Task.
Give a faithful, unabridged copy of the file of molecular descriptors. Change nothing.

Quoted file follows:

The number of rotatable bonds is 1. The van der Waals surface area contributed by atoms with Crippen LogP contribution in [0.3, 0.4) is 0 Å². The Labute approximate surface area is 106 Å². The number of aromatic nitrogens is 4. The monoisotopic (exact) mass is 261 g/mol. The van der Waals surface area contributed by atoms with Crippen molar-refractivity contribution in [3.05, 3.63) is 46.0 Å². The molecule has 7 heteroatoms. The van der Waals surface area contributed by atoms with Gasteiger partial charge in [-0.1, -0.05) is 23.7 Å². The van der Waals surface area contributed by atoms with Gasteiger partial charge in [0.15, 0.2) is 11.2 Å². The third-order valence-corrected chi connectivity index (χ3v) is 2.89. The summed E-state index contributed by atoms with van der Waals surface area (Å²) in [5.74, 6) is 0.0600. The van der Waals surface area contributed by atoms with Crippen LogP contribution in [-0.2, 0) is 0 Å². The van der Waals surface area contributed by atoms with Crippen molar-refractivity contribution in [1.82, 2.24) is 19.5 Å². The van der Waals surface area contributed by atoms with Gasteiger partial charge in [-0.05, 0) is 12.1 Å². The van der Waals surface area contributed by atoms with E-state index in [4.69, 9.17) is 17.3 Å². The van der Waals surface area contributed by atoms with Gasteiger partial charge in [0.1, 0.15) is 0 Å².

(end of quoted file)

The number of rotatable bonds is 1. The van der Waals surface area contributed by atoms with Crippen LogP contribution in [0.3, 0.4) is 0 Å². The Labute approximate surface area is 106 Å². The number of aromatic nitrogens is 4. The monoisotopic (exact) mass is 261 g/mol. The van der Waals surface area contributed by atoms with Crippen molar-refractivity contribution in [3.05, 3.63) is 46.0 Å². The molecule has 7 heteroatoms. The van der Waals surface area contributed by atoms with Gasteiger partial charge in [-0.1, -0.05) is 23.7 Å². The van der Waals surface area contributed by atoms with Gasteiger partial charge in [0.15, 0.2) is 11.2 Å². The third-order valence-corrected chi connectivity index (χ3v) is 2.89. The summed E-state index contributed by atoms with van der Waals surface area (Å²) in [5.74, 6) is 0.0600. The van der Waals surface area contributed by atoms with Crippen LogP contribution in [-0.2, 0) is 0 Å². The van der Waals surface area contributed by atoms with Crippen molar-refractivity contribution in [1.82, 2.24) is 19.5 Å². The van der Waals surface area contributed by atoms with Gasteiger partial charge in [-0.05, 0) is 12.1 Å². The van der Waals surface area contributed by atoms with E-state index in [4.69, 9.17) is 17.3 Å². The van der Waals surface area contributed by atoms with Gasteiger partial charge in [0.1, 0.15) is 0 Å².